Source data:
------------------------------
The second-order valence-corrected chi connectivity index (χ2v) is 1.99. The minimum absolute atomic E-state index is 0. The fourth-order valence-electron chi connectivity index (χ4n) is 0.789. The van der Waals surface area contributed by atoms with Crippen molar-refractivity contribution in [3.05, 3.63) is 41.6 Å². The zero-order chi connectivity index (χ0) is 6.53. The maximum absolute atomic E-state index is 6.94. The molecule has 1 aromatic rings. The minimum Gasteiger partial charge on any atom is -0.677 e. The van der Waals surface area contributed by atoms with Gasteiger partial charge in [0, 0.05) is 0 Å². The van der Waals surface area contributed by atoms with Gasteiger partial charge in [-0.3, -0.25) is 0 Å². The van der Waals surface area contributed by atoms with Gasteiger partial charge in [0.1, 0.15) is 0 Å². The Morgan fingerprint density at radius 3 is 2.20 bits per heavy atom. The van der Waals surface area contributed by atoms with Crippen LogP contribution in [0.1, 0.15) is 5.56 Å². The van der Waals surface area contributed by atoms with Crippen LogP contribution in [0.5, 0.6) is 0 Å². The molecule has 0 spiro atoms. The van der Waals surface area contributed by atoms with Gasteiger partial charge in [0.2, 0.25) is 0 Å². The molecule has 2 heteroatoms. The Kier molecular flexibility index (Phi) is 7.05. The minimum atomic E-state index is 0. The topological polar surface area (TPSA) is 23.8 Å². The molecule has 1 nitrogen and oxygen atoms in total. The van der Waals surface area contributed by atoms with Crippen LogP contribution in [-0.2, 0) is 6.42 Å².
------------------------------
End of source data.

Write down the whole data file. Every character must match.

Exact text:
The second-order valence-corrected chi connectivity index (χ2v) is 1.99. The minimum absolute atomic E-state index is 0. The fourth-order valence-electron chi connectivity index (χ4n) is 0.789. The van der Waals surface area contributed by atoms with Crippen molar-refractivity contribution in [3.05, 3.63) is 41.6 Å². The zero-order chi connectivity index (χ0) is 6.53. The maximum absolute atomic E-state index is 6.94. The molecule has 1 aromatic rings. The minimum Gasteiger partial charge on any atom is -0.677 e. The van der Waals surface area contributed by atoms with Gasteiger partial charge in [0, 0.05) is 0 Å². The van der Waals surface area contributed by atoms with Gasteiger partial charge in [-0.3, -0.25) is 0 Å². The van der Waals surface area contributed by atoms with Gasteiger partial charge in [0.1, 0.15) is 0 Å². The Morgan fingerprint density at radius 3 is 2.20 bits per heavy atom. The van der Waals surface area contributed by atoms with Crippen LogP contribution in [0.1, 0.15) is 5.56 Å². The van der Waals surface area contributed by atoms with Crippen LogP contribution in [0.5, 0.6) is 0 Å². The molecule has 0 spiro atoms. The van der Waals surface area contributed by atoms with Gasteiger partial charge in [0.2, 0.25) is 0 Å². The molecule has 2 heteroatoms. The Kier molecular flexibility index (Phi) is 7.05. The minimum atomic E-state index is 0. The topological polar surface area (TPSA) is 23.8 Å². The molecule has 1 nitrogen and oxygen atoms in total. The van der Waals surface area contributed by atoms with Crippen LogP contribution in [-0.2, 0) is 6.42 Å².